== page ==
Viability is the ability of a system to preserve itself and its kind in a volatile environment. Viability is a core feature of all living systems, and comes with an inherent drive to sustain existence.
As every system, also viable systems are embedded in an overall system – we refer to as “environment”. It is characteristic that such environments undergo constant and mostly volatile change. This change affects the embedded system in a destabilizing way, to the point that it looses its integrity and its ability to preserve itself. At the same time the environment provides resources that viable systems can utilize to maintain their capacity to act, a prerequisite to maintain themselves and to adapt to environmental changes. No matter how simple or complex an environment and its changes are, the ability of an affected viable system for preservation and adaptation is based on the closed control loop principle. Essential elements in all closed control loops are the abilities 1) to perceive information about relevant state changes, 2) to process that information to create a sufficiently accurate concept of an affected state, 3) and to respond to state changes in order to either maintain or to change that affected state, whatever is more favorable to the system’s self preservation. It is important to note that the state we refer to can be both, a state in the environment or in the viable system.
For a given viable system in its relevant environment, these abilities just need to be sufficiently accurate and operational to sustain existence and development. For simple life forms who only depend on their immediate physical environment, there is not much required to be viable. They survive based on simple material exchange and reproduction processes. For highly evolved viable systems that influence, shape or even create their own physical and societal environment, the requirements are much higher. Human beings create highly sophisticated technologies, transfer resources around the globe, process material goods on an industrial scale, and have created with the Internet a global network and feedback loop to communicate and develop concepts, convictions and world views. The requirements to human beings and humanity to maintain control, to maintain integrity, and to maintain viability are much different.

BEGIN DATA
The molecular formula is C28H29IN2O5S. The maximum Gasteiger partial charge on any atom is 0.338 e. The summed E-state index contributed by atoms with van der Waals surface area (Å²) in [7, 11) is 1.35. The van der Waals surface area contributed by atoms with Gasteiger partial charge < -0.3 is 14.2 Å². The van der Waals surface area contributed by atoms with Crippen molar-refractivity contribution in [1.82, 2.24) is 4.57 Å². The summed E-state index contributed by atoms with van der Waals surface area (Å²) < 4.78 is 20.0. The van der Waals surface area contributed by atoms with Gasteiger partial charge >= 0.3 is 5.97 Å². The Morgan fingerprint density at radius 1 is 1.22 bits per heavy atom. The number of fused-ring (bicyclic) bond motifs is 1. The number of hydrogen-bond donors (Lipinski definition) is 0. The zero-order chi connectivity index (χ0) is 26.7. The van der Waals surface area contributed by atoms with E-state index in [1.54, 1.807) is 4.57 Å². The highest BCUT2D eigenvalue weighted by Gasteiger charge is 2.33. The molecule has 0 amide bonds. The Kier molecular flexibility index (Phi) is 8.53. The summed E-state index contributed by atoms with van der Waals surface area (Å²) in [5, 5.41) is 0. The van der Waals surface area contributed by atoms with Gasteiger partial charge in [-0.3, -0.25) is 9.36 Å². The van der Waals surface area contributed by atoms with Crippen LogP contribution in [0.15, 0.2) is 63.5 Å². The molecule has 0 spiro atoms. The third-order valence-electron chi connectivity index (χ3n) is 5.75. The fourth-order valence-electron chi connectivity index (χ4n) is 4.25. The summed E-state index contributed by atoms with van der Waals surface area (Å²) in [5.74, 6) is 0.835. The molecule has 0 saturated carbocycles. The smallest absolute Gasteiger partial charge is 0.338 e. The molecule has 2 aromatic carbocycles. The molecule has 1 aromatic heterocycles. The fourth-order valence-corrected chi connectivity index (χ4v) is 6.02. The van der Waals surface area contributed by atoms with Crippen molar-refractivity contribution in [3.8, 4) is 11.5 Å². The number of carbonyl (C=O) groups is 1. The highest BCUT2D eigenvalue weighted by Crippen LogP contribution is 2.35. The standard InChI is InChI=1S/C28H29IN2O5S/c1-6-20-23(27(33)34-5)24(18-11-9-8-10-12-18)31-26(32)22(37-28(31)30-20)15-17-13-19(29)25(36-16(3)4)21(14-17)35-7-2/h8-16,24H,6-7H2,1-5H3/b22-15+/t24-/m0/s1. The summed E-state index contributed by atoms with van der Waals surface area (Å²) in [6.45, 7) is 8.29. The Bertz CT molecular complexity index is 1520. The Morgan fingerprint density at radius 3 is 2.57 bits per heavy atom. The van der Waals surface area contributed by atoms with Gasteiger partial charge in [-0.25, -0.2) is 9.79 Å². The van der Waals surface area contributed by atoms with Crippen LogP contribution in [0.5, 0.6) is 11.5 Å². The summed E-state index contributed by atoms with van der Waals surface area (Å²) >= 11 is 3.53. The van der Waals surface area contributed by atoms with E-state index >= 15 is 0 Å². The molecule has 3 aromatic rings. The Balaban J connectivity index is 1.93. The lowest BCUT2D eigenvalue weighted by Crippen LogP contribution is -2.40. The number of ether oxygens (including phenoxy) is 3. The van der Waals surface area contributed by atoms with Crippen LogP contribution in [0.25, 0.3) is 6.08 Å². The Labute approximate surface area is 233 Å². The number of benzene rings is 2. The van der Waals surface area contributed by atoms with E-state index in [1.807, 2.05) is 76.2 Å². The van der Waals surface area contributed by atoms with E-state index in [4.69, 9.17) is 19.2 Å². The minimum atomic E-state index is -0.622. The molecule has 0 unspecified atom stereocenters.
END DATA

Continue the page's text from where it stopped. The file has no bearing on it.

Common to all living species on earth is a universal architecture that enables them to be viable in the environment they depend on. This architecture comprises a defined set of functional components, ranging from processing materials / energy, over processing internal and external information, to creating a concept of the self and the environment / universe. For details, see “Viable Systems Model” by Stafford Beer*. We can assume that this architecture is universally indispensable, and not limited to life forms on earth.
The Viable Systems Model VSM*
We observe that all known life forms have the same architecture, no matter if single-cellular organisms, plants, animals, or human beings. Regarding their form, these systems differ as widely as their specific environments differ. Still, without exception, they all consist of the following architectural components and relationships, the so-called Systems 1 to 5*: